William Hamilton first published his theory of kin selection in 1963 and 1964. The best way to understand the importance of kinship is to take a gene's eye view of evolution and natural selection. For while natural selection acts on individuals (i.e. it is individuals that die or reproduce), it is the genes that are being preserved. The gene is the unit of selection, not individuals. If you look at Natural Selection from this perspective, it opens up the possibility that there could be selection for genes that ensure their own replication even at the expense of the individual.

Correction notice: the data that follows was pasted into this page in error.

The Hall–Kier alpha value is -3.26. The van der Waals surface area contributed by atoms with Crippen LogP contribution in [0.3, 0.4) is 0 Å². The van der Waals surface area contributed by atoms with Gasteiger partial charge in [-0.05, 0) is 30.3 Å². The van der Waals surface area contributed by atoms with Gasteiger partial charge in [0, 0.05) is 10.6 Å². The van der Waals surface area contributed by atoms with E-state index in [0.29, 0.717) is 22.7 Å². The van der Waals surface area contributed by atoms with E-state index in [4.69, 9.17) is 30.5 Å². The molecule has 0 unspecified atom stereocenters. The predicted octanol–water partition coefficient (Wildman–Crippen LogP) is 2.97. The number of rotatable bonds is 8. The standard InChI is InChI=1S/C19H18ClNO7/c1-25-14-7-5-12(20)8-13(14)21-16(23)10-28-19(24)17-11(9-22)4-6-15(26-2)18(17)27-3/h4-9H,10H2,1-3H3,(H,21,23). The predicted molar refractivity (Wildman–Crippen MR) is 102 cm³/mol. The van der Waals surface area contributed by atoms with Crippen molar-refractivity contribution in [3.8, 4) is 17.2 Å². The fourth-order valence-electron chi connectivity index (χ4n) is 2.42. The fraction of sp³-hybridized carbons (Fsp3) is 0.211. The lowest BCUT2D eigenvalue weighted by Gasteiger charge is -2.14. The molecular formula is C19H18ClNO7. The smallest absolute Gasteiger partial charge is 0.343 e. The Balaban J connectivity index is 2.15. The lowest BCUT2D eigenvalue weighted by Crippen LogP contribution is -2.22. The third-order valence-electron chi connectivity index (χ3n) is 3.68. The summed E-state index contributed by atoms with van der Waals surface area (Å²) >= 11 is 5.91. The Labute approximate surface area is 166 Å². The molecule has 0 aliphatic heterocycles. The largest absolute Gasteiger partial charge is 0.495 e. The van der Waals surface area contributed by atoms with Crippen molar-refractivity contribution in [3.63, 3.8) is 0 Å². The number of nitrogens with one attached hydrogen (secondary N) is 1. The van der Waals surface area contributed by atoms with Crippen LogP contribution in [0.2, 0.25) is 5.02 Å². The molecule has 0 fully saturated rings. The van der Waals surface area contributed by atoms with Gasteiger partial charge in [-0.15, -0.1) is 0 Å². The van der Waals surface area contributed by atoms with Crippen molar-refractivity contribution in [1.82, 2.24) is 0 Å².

Thus, through Hamilton's theory of kin selection, the concept of the selfish gene was born. What Hamilton did was to formalize the concept in a way that could be quantified and measured. And like many revolutionary concepts in science, its elegance lay in its simplicity.
Hamilton's formula predicted that selection will favour altruism (i.e. genes for altruistic behaviour will increase in frequency) when:
k > 1/r
Benefit to the recipient = k
Cost to the actor
r = Wright's coefficient of genetic relatedness